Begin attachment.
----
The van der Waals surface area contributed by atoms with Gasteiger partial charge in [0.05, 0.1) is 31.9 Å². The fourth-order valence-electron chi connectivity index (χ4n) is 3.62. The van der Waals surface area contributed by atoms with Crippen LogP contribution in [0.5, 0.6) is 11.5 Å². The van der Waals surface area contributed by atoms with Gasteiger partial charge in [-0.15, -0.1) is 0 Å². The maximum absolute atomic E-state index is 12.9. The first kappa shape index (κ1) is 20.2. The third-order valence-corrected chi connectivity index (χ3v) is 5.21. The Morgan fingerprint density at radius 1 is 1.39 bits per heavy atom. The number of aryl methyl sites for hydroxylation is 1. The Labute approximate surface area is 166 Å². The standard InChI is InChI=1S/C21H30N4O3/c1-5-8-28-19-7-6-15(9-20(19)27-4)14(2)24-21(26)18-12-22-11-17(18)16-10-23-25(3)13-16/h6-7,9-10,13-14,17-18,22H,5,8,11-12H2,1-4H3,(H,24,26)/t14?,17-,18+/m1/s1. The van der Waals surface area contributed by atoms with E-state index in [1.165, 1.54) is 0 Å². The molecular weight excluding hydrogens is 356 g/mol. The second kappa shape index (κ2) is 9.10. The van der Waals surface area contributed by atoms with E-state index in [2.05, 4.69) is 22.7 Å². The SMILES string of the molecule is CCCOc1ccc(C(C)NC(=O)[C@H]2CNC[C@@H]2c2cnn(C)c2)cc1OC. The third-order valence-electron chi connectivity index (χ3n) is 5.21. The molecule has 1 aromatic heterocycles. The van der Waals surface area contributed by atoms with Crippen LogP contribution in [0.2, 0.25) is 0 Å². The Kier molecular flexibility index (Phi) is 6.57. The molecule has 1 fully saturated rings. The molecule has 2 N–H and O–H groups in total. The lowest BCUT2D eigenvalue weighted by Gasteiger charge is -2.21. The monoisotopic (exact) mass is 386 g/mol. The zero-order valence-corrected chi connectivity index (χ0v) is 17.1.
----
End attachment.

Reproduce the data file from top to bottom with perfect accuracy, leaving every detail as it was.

The van der Waals surface area contributed by atoms with Gasteiger partial charge in [0.05, 0.1) is 31.9 Å². The fourth-order valence-electron chi connectivity index (χ4n) is 3.62. The van der Waals surface area contributed by atoms with Crippen LogP contribution in [0.5, 0.6) is 11.5 Å². The van der Waals surface area contributed by atoms with Gasteiger partial charge in [-0.15, -0.1) is 0 Å². The maximum absolute atomic E-state index is 12.9. The first kappa shape index (κ1) is 20.2. The third-order valence-corrected chi connectivity index (χ3v) is 5.21. The Morgan fingerprint density at radius 1 is 1.39 bits per heavy atom. The number of aryl methyl sites for hydroxylation is 1. The Labute approximate surface area is 166 Å². The standard InChI is InChI=1S/C21H30N4O3/c1-5-8-28-19-7-6-15(9-20(19)27-4)14(2)24-21(26)18-12-22-11-17(18)16-10-23-25(3)13-16/h6-7,9-10,13-14,17-18,22H,5,8,11-12H2,1-4H3,(H,24,26)/t14?,17-,18+/m1/s1. The van der Waals surface area contributed by atoms with E-state index in [1.165, 1.54) is 0 Å². The molecular weight excluding hydrogens is 356 g/mol. The second kappa shape index (κ2) is 9.10. The van der Waals surface area contributed by atoms with E-state index in [2.05, 4.69) is 22.7 Å². The SMILES string of the molecule is CCCOc1ccc(C(C)NC(=O)[C@H]2CNC[C@@H]2c2cnn(C)c2)cc1OC. The third-order valence-electron chi connectivity index (χ3n) is 5.21. The molecule has 1 aromatic heterocycles. The van der Waals surface area contributed by atoms with Crippen LogP contribution in [0.2, 0.25) is 0 Å². The Kier molecular flexibility index (Phi) is 6.57. The molecule has 1 fully saturated rings. The molecule has 2 N–H and O–H groups in total. The lowest BCUT2D eigenvalue weighted by Gasteiger charge is -2.21. The monoisotopic (exact) mass is 386 g/mol. The zero-order valence-corrected chi connectivity index (χ0v) is 17.1.